Fire the techies? (Apple Education article)

Discussion in 'General Mac Discussion' started by Doctor Q, Aug 19, 2004.

  1. Doctor Q Administrator

    Doctor Q

    Staff Member

    Joined:
    Sep 19, 2002
    Location:
    Los Angeles
    #1
    A new Apple education story about the Yale Daily News goes a little too far, in my opinion, in implying that you don't have to bother with any form of tech support to keep a mission-critical server running 24/7.

    I certainly know that sometimes a server will run without intervention for months or years. I manage one myself for a school. I don't have to tend to it often, but I know there would be scores of unproductive students and an unhappy teacher if the server had a problem and I didn't jump in to help. If they believe Apple's article, should they tell me I'm no longer needed?

    When an organization, department, or group has nobody on call for technical issues, it seems foolhearty to me, like saying "I'm a pretty good driver so I don't need auto insurance."

    Macs are easy to set up (most of the time). Macs are reliable (most of the time). These are good marketing points for Apple. But I don't think Apple should imply that that tech support is no longer needed to run servers. Yale has been lucky, and using Macs "makes you lucky", but isn't Yale's news group a little too optimistic?
     
  2. Sun Baked macrumors G5

    Sun Baked

    Joined:
    May 19, 2002
    #2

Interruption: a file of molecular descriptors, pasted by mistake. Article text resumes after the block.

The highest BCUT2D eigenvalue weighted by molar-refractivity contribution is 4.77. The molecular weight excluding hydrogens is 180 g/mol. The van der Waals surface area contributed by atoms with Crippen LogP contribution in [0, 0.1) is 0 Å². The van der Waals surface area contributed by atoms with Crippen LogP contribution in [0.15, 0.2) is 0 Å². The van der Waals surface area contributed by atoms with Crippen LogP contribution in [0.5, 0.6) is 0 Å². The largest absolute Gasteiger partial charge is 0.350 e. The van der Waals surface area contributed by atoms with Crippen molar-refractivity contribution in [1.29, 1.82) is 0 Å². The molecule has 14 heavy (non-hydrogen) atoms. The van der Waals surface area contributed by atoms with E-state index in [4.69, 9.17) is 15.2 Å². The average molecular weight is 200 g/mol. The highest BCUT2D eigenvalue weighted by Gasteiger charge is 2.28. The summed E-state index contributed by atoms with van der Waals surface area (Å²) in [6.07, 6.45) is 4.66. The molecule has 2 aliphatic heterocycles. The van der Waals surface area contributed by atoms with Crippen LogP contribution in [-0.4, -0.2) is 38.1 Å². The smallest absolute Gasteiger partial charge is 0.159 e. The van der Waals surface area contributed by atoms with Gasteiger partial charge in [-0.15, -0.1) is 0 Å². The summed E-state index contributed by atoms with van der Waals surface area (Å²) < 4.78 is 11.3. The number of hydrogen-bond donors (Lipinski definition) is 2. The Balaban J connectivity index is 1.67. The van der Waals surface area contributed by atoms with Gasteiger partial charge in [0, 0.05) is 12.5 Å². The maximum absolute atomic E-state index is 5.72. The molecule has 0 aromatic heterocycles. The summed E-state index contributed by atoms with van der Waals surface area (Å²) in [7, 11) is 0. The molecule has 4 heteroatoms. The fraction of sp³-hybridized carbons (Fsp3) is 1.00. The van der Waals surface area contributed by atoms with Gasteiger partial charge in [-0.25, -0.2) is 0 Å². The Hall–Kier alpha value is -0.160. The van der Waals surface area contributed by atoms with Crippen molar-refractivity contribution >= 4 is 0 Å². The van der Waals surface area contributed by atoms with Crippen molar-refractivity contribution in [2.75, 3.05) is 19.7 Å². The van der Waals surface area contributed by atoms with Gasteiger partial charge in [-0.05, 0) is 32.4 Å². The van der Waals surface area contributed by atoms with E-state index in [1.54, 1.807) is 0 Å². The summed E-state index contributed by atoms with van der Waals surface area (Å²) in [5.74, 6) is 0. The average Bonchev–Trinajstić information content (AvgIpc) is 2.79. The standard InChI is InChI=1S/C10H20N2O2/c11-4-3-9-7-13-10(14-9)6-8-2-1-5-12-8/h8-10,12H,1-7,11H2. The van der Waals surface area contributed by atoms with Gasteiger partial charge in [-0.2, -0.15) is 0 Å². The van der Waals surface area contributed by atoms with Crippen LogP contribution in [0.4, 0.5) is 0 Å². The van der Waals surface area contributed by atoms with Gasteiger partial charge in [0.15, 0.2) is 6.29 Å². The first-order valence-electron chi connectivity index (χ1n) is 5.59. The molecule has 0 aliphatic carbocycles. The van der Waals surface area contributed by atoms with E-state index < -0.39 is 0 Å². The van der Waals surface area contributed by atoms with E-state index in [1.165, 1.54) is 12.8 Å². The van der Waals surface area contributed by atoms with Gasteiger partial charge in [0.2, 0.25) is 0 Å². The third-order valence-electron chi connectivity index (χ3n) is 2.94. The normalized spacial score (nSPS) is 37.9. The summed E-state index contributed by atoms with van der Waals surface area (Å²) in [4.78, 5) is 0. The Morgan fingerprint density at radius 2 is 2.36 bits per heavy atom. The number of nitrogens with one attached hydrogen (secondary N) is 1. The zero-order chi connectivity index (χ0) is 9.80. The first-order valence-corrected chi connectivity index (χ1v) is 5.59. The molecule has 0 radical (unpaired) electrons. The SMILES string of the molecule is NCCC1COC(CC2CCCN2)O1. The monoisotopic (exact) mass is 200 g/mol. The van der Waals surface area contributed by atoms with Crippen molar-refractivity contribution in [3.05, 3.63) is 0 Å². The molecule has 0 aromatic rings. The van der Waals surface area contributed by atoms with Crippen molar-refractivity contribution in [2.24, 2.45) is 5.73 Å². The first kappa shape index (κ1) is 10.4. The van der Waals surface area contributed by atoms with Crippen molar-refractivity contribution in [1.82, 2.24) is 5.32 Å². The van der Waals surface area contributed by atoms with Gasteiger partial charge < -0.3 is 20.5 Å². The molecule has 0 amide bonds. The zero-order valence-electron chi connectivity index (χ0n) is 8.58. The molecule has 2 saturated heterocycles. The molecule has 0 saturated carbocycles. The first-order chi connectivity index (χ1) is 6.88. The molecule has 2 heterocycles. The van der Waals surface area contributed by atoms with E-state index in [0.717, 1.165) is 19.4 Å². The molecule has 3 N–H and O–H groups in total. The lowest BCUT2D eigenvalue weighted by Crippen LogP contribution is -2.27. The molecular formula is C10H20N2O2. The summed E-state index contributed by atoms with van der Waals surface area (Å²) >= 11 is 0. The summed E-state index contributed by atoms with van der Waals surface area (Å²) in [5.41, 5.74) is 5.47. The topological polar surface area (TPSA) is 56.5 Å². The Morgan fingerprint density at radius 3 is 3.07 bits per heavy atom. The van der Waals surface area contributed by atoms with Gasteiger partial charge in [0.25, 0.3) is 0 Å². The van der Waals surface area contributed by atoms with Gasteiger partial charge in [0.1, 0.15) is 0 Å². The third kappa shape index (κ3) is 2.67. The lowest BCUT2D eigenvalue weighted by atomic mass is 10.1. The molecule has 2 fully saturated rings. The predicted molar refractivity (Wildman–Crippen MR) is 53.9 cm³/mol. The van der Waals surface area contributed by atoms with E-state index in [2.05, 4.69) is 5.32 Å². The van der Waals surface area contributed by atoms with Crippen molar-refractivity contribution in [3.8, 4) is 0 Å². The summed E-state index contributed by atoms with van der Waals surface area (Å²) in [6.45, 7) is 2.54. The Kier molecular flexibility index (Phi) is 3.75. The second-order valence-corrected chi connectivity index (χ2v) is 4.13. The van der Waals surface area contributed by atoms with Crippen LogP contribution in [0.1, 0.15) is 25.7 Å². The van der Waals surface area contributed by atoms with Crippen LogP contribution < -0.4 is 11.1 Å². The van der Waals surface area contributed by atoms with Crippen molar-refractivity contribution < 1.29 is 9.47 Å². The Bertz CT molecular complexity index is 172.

Yes, a little too optimistic.

    It's great when the XServe is operating just like you want, but as some have stopped by and said -- there are things that go beyond the typical novice situation and/or Apple simplified interface.

    For these situations, it's great to have a person who knows unix and Apple Server setups.
     
  3. MacsRgr8 macrumors 604

    MacsRgr8

    Joined:
    Sep 8, 2002
    Location:
    The Netherlands
    #3
    Very optimistic.

    Human inteference is always needed for one reason: "common sense".

    Sure, a couple of Xserves with IP failover, all racked and stacked in server racks attached to a UPS system, wired to redundant networks will stay up and running for a long, long time.
    But occasionally you want to upgrade the OS, restore a lost file from a backup, manually check the syslog... etc. Same reason why pilots keep flying planes.
    And for the users, it is a comforting feeling to be able to contact a real person who is knowledgeable, and can really understand other humans.
    ;)
     

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